The Hon. Mrs Tadcaster, feeling less hospitable every day, considers a plot to prise the author away from the family archives. She tries to tempt him to call on Mrs Hoddlesden-Smart, in Derbyshire, who is believed to be in possession of some revealing letters and is also reputed to be extremely hospitable.

When this fails she drops hints of sensational revelations to be found in the archives at the Harry Ransom Center in the University of Texas, Austin. She also plays on the author’s paranoia by suggesting that Professor A. L. Beamish (who had been so generous with his time and so wise in his advice on the project) is slyly working on his own book on the same subject and is, at this very moment, heading for Austin.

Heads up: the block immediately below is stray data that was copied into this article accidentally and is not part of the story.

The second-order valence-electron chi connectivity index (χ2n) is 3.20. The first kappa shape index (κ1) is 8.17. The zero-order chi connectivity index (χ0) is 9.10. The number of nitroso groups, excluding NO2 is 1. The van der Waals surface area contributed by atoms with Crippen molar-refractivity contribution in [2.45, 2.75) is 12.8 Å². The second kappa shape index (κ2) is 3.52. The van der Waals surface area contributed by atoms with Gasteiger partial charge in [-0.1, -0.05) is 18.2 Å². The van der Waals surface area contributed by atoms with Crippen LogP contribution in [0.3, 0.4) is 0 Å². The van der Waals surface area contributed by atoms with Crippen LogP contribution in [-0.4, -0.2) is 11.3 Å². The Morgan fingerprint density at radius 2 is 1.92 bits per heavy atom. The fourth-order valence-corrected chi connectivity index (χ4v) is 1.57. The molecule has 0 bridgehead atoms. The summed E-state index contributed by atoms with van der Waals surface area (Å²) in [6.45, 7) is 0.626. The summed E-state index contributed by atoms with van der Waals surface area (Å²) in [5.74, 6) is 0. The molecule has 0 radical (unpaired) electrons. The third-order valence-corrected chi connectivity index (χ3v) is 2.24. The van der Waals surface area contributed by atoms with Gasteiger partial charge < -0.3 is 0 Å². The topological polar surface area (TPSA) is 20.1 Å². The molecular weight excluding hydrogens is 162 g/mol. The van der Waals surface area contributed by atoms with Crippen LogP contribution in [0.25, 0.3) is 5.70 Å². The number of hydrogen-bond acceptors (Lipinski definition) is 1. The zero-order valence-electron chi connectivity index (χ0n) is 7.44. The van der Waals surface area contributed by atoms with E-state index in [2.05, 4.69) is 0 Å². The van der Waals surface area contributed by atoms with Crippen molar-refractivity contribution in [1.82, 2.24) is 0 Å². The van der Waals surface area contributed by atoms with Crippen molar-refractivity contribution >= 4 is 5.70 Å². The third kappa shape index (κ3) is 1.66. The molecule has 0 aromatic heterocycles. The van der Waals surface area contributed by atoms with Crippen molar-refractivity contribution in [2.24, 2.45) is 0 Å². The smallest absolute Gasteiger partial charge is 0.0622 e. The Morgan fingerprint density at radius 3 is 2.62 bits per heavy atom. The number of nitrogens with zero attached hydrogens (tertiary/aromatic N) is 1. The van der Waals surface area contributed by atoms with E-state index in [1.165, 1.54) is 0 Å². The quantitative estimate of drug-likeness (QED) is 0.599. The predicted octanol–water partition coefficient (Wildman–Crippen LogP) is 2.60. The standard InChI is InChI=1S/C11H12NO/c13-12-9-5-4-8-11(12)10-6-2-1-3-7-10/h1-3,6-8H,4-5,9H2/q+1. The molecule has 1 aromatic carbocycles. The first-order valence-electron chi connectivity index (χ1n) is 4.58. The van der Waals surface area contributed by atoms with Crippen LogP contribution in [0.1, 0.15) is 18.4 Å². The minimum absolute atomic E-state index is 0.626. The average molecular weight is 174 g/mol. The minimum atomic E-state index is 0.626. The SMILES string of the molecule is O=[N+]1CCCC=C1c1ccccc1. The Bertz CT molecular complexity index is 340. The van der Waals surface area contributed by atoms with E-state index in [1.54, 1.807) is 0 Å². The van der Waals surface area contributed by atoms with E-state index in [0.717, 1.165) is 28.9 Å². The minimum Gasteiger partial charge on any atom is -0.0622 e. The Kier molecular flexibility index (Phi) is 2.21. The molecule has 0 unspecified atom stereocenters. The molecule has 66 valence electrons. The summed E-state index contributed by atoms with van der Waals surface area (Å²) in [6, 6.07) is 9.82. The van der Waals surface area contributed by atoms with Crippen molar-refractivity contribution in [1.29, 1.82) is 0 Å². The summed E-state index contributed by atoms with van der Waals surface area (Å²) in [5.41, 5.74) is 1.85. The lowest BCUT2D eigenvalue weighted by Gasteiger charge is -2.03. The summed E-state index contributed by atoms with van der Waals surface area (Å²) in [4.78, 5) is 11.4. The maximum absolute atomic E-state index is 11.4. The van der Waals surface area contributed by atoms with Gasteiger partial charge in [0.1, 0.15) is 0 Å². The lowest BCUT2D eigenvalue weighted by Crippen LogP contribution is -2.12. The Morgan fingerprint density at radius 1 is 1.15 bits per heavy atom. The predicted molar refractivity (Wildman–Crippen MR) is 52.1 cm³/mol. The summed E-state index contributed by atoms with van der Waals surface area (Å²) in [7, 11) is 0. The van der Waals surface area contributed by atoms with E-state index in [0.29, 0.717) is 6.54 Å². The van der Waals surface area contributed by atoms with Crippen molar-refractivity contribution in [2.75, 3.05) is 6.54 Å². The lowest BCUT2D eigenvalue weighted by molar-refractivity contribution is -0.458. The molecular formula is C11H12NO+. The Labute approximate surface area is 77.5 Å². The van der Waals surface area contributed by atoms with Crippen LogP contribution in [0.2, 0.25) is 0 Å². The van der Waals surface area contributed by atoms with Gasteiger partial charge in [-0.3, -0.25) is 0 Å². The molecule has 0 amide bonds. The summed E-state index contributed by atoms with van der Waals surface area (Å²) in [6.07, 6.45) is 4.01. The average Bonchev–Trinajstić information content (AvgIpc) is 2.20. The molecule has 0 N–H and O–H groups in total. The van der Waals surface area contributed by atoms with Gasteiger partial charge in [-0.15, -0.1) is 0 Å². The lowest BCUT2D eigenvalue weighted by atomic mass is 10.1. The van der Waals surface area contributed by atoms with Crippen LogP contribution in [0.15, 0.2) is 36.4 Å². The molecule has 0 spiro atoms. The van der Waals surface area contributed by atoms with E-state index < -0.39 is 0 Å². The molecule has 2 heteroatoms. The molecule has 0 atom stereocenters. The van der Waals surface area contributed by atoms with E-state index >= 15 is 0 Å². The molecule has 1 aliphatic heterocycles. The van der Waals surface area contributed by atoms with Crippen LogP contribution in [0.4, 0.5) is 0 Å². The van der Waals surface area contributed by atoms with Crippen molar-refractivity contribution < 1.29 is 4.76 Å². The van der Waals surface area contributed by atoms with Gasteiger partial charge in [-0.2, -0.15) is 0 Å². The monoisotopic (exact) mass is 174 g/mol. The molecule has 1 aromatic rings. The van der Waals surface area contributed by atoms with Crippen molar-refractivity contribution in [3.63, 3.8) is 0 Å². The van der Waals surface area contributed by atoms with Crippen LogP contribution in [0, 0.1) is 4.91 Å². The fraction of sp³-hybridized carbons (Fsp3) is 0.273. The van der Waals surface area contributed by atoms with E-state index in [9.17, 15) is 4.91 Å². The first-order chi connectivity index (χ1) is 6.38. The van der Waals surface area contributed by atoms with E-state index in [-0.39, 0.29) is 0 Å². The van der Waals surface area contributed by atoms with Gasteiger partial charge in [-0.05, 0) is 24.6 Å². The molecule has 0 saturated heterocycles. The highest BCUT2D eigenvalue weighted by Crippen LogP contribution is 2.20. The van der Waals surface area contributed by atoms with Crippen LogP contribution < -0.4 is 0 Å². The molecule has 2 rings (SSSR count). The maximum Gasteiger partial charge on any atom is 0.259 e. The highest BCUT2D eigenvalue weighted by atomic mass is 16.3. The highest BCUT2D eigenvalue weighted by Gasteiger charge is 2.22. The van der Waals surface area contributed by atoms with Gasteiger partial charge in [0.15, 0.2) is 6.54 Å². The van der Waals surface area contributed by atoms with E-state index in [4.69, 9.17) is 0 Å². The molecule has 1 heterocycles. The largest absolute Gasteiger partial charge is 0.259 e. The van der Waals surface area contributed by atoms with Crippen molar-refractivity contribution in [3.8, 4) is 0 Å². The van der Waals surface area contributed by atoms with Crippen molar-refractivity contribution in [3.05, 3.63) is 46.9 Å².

There will have to be a murder. And, of course, a long list of suspects. The finger of suspicion points to Caldecott, R., but there is also something fishy about Prout, V. Could the two Hendersons be in it together? And where was Comte Jean de Baglion on the night in question?

My own hunch is that the culprit is the tireless Miss Sylvia Wrench who is typing the manuscript. She seemed so meek and put-upon, but all the time she was seething with resentment. After the forty-third batch of author’s corrections, in his awful handwriting, she finally cracked. And, of course, she’s now writing her own book.

OLIVER PRITCHETT is thankful that he is still getting work since retiring from the Sunday Telegraph after thirty years.

The following extracts are taken from Oliver Pritchett’s article A Touch of Morton’s which appeared in the Winter 2010 issue of Slightly Foxed